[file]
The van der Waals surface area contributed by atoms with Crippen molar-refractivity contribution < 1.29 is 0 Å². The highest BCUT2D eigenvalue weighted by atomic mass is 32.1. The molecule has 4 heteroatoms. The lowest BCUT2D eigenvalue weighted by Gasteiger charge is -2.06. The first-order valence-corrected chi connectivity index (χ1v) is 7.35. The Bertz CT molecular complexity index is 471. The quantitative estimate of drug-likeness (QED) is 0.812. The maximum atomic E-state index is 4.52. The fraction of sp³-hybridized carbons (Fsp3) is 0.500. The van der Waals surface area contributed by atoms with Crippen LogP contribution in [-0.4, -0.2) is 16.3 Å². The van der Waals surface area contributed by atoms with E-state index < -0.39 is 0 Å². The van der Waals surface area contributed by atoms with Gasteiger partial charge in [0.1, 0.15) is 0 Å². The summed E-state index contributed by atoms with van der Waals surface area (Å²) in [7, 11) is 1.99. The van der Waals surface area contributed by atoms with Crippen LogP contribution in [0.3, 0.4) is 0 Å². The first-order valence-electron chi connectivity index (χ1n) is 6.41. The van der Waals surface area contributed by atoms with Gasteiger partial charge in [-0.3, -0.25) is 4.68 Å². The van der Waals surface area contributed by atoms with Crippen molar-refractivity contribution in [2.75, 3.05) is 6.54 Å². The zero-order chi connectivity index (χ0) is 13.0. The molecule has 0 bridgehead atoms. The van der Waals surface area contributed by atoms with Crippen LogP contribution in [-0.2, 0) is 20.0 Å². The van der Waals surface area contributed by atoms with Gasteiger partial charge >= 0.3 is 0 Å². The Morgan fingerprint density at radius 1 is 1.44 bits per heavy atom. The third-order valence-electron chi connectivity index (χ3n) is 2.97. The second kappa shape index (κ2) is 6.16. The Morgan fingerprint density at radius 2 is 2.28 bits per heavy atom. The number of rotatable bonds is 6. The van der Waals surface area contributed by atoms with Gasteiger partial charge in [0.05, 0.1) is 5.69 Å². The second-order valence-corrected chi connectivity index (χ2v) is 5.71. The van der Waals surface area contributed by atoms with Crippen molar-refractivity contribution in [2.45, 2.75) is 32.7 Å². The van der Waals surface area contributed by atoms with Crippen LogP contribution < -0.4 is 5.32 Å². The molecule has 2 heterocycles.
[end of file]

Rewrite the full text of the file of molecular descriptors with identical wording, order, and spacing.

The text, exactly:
The van der Waals surface area contributed by atoms with Crippen molar-refractivity contribution < 1.29 is 0 Å². The highest BCUT2D eigenvalue weighted by atomic mass is 32.1. The molecule has 4 heteroatoms. The lowest BCUT2D eigenvalue weighted by Gasteiger charge is -2.06. The first-order valence-corrected chi connectivity index (χ1v) is 7.35. The Bertz CT molecular complexity index is 471. The quantitative estimate of drug-likeness (QED) is 0.812. The maximum atomic E-state index is 4.52. The fraction of sp³-hybridized carbons (Fsp3) is 0.500. The van der Waals surface area contributed by atoms with Crippen LogP contribution in [-0.4, -0.2) is 16.3 Å². The van der Waals surface area contributed by atoms with E-state index < -0.39 is 0 Å². The van der Waals surface area contributed by atoms with Gasteiger partial charge in [0.1, 0.15) is 0 Å². The summed E-state index contributed by atoms with van der Waals surface area (Å²) in [7, 11) is 1.99. The van der Waals surface area contributed by atoms with Crippen LogP contribution in [0.3, 0.4) is 0 Å². The first-order valence-electron chi connectivity index (χ1n) is 6.41. The van der Waals surface area contributed by atoms with Gasteiger partial charge in [-0.3, -0.25) is 4.68 Å². The van der Waals surface area contributed by atoms with Crippen molar-refractivity contribution in [2.75, 3.05) is 6.54 Å². The zero-order chi connectivity index (χ0) is 13.0. The molecule has 0 bridgehead atoms. The van der Waals surface area contributed by atoms with Crippen LogP contribution in [-0.2, 0) is 20.0 Å². The van der Waals surface area contributed by atoms with Gasteiger partial charge >= 0.3 is 0 Å². The Morgan fingerprint density at radius 1 is 1.44 bits per heavy atom. The third-order valence-electron chi connectivity index (χ3n) is 2.97. The second kappa shape index (κ2) is 6.16. The Morgan fingerprint density at radius 2 is 2.28 bits per heavy atom. The number of rotatable bonds is 6. The van der Waals surface area contributed by atoms with Gasteiger partial charge in [0.05, 0.1) is 5.69 Å². The second-order valence-corrected chi connectivity index (χ2v) is 5.71. The van der Waals surface area contributed by atoms with Crippen molar-refractivity contribution in [2.45, 2.75) is 32.7 Å². The van der Waals surface area contributed by atoms with Crippen LogP contribution < -0.4 is 5.32 Å². The molecule has 2 heterocycles.